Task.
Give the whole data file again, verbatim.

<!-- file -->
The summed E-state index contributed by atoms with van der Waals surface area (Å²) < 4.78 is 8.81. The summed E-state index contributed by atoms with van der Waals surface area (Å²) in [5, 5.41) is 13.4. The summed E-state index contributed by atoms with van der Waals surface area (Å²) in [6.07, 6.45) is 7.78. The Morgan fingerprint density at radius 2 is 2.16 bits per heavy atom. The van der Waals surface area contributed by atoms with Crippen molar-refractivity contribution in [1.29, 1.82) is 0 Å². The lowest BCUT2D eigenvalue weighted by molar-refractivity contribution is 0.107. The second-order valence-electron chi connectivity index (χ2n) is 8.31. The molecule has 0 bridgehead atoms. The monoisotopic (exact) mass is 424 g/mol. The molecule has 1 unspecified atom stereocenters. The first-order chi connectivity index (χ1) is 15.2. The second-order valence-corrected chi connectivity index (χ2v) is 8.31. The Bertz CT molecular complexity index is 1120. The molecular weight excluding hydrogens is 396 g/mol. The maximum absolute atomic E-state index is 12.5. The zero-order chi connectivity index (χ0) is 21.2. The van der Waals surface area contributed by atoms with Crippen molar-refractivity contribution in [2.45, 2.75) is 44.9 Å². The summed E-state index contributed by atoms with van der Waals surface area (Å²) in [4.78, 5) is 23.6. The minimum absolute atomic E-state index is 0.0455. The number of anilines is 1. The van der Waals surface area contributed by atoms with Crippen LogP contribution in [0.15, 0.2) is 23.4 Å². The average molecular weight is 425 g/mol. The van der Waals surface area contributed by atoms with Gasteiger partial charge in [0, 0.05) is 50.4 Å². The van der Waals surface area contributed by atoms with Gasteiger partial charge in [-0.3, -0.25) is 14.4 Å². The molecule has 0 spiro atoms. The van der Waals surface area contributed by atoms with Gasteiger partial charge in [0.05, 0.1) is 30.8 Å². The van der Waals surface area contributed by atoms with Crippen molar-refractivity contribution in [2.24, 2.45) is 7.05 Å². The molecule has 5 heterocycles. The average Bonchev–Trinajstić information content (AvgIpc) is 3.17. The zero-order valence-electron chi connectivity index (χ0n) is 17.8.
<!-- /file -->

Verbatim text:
The summed E-state index contributed by atoms with van der Waals surface area (Å²) < 4.78 is 8.81. The summed E-state index contributed by atoms with van der Waals surface area (Å²) in [5, 5.41) is 13.4. The summed E-state index contributed by atoms with van der Waals surface area (Å²) in [6.07, 6.45) is 7.78. The Morgan fingerprint density at radius 2 is 2.16 bits per heavy atom. The van der Waals surface area contributed by atoms with Crippen molar-refractivity contribution in [1.29, 1.82) is 0 Å². The lowest BCUT2D eigenvalue weighted by molar-refractivity contribution is 0.107. The second-order valence-electron chi connectivity index (χ2n) is 8.31. The molecule has 0 bridgehead atoms. The monoisotopic (exact) mass is 424 g/mol. The molecule has 1 unspecified atom stereocenters. The first-order chi connectivity index (χ1) is 15.2. The second-order valence-corrected chi connectivity index (χ2v) is 8.31. The Bertz CT molecular complexity index is 1120. The molecular weight excluding hydrogens is 396 g/mol. The maximum absolute atomic E-state index is 12.5. The zero-order chi connectivity index (χ0) is 21.2. The van der Waals surface area contributed by atoms with Crippen molar-refractivity contribution in [2.45, 2.75) is 44.9 Å². The summed E-state index contributed by atoms with van der Waals surface area (Å²) in [4.78, 5) is 23.6. The minimum absolute atomic E-state index is 0.0455. The number of anilines is 1. The van der Waals surface area contributed by atoms with Crippen LogP contribution in [0.15, 0.2) is 23.4 Å². The average molecular weight is 425 g/mol. The van der Waals surface area contributed by atoms with Gasteiger partial charge in [0, 0.05) is 50.4 Å². The van der Waals surface area contributed by atoms with Gasteiger partial charge in [-0.3, -0.25) is 14.4 Å². The molecule has 0 spiro atoms. The van der Waals surface area contributed by atoms with Gasteiger partial charge in [0.05, 0.1) is 30.8 Å². The van der Waals surface area contributed by atoms with Crippen molar-refractivity contribution in [2.24, 2.45) is 7.05 Å². The molecule has 5 heterocycles. The average Bonchev–Trinajstić information content (AvgIpc) is 3.17. The zero-order valence-electron chi connectivity index (χ0n) is 17.8.